There is some stigma that persists for concerned non-vegans and newly anointed vegans regarding proper nutrient intake in the lifestyle. While limiting the kind of food you can consume might be a cause of worry for some, planning your meals to cover all your vitamin and nutrient needs is a part of sustaining the vegan way of life. Below is a guide for any vegan looking for all the need-to-know info about one essential vitamin: Vitamin A.
[Also read Are There Levels of Veganism?]
What is Vitamin A?
Vitamin A is considered an essential nutrient, an unavoidable need of the human body for it to function properly. There are two types of vitamin A that our bodies work with. The first is Preformed Vitamin A which is present in animal products. The second is Provitamin A which can be derived from plant-based foods.
Preformed Vitamin A also goes by the name retinoid while Provitamin A is also known as a carotenoid, which can be found in fruits and vegetables. There are many types of carotenoid and one might be more familiar to you than others: beta carotene. It is easily accessible and can be converted into retinoids.
Beta carotene is well known as an antioxidant which means that it lessens the possible damage that can be inflicted on the body’s cells. This is also what commercials proclaim to make the skin look healthy, smooth, and youthful. To add more to this, beta carotene helps the body ward off unwanted illnesses and even infections.
Vitamin A, as a whole, is responsible for making rhodopsin. This is what makes your eyes capable of sight in low-lighting. Not having enough vitamin A can result in nyctalopia or night blindness. One thing’s for sure: Vitamin A is used by your body for function in daily life.
How Much Vitamin A Do You Need?
Only a small amount of vitamin A is needed by the human body, approximately 0.7 milligrams per day for men and 0.7 milligrams for women. While this does not seem to be much it is important to prevent vitamin A deficiency.
How Does Your Body Absorb Vitamin A?
Vegetables eaten together with a little fat can increase vitamin A absorption. Many individual aspects can affect this process such as age, medications, body composition, alcohol consumption, food processing, and genetic variation. Up to 50% of people have a low response to beta-carotene and other carotenoids. They are not as consistent in converting food into vitamin A.
With more studies needed to better understand standards in consuming vitamin A, it is safe to make sure it is included in your diet. The chances of absorbing vitamin A increases with the food you take, making it important to munch on lots of food rich in provitamin A. Eating less than is needed can cause Vitamin A Deficiency.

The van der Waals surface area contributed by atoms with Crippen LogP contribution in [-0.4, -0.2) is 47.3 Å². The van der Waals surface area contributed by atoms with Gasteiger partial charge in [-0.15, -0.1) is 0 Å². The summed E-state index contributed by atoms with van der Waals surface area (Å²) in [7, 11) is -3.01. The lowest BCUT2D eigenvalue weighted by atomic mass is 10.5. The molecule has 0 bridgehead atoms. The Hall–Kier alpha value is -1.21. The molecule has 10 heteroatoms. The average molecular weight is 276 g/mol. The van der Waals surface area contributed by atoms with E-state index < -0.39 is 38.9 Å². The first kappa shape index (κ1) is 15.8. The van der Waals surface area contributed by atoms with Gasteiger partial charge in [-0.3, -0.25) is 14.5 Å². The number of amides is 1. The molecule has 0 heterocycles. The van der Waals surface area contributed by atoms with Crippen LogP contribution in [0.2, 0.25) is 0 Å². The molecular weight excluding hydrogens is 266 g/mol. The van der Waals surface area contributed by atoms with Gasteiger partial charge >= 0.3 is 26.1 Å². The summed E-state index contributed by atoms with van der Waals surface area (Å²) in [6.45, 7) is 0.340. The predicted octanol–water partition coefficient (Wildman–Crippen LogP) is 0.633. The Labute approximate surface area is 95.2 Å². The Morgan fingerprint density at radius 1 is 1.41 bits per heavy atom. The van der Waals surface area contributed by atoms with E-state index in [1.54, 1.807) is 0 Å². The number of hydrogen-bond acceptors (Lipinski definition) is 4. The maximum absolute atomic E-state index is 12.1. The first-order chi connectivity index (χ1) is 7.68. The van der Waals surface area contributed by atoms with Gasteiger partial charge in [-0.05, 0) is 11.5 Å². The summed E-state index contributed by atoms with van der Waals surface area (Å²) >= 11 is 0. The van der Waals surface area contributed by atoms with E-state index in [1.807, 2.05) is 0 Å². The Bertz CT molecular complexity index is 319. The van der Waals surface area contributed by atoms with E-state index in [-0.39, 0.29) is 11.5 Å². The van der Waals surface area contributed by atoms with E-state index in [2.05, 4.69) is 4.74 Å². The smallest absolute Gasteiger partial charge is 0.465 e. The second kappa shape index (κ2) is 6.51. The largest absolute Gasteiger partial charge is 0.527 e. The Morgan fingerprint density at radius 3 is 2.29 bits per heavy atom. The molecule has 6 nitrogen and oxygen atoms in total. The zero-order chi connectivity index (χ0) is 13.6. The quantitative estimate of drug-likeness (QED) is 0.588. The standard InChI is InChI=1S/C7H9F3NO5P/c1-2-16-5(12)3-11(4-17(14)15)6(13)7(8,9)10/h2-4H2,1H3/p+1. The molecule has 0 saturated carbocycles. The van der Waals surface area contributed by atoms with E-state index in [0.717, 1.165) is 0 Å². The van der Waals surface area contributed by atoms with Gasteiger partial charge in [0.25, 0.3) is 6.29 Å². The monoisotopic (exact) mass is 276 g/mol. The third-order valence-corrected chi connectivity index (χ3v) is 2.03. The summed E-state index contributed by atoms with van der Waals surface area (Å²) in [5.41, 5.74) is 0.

What is Vitamin A Deficiency?
Vitamin A is essential for several reasons. It aids when one is suffering from eye problems like scarring, corneal ulcers, and blindness and it prevents infections. Babies and toddlers particularly need this nutrient to grow and form red blood cells.
If you have mouth ulcers, thrush or cystitis, dry eyes, dandruff and dry hair, consistent cases of skin infections, and in more extreme cases, night blindness then you might have Vitamin A Deficiency. Consulting your doctor about the next steps is crucial. You might also want to know what foods are rich in vitamin A to ensure you have enough in your day-to-day intake.
What Vegan Foods Have Vitamin A?
There is usually not much for vegans to fear in terms of whether there are any foods with vitamin A or not. Plenty of options awaits you with this nutrient. Vegetables like carrots, sweet potatoes, butternut squash, summer squash, romaine lettuce, collards, kale, asparagus, peas, spinach, and red peppers are all possible ingredients filled with vitamin A. Fruits such as cantaloupe, papaya, tomatoes, plums, peaches, grapefruits, and apricots are all possible additions to your everyday routine.
Vitamin A Vegan Myths Debunked
Just like any other health matter, vitamin A and diets can attract speculation. Here are 3 myths regarding vitamin A.
Myth: You Need to Eat Fat to Absorb Vitamin A. This Means You Have to Eat An Animal Product.
This is half true. You do need to eat fat to absorb vitamin A because it is a fat-soluble vitamin. What does this mean? You need to consume fat to dissolve the vitamin and use its nutrients. Luckily there are vegan options that contain fat. These include salad dressing, nuts, nut butter, and olive oil.
Myth: Infants Who Breastfeed From Vegan Mothers Are At Risk of Vitamin A Deficiency.
This one is also a 50-50! Any mother not taking all the nutrients she needs also risks having their breastfeeding child lack these nutrients. If a mother can consume the needed vitamin A amount then she will most likely be able to pass that on to the child. It is recommended to eat many yellow-orange fruits and veggies as well as dark leafy greens be taken by the mother during pregnancy.
Myth: Vegan Children Are More Likely to Have Vitamin A Deficiency.
A recently conducted study revealed that less than 5% of children ages 2-8 take less vitamin A than is recommended by the USDA. This was not limited to children who are on vegan diets, however, there is not enough data to fully support the statement. It is advised that vegans, whether as children or as adults, make a conscious choice to include vitamin A in their meals. Supplements might be an option you and your doctor can talk about if you want to make sure.
There’s no question about it: every human being needs a dose of vitamin A. As a vegan, you might keep track of the vitamins you need to take but vitamin A is not one of the nutrients you need to worry about too much. It is common in many plant-based foods. All the myths are only half true as well: no need to fuss too much but you do need to include it in your diet. All this points to is planning nutrient-rich, well-balanced meals.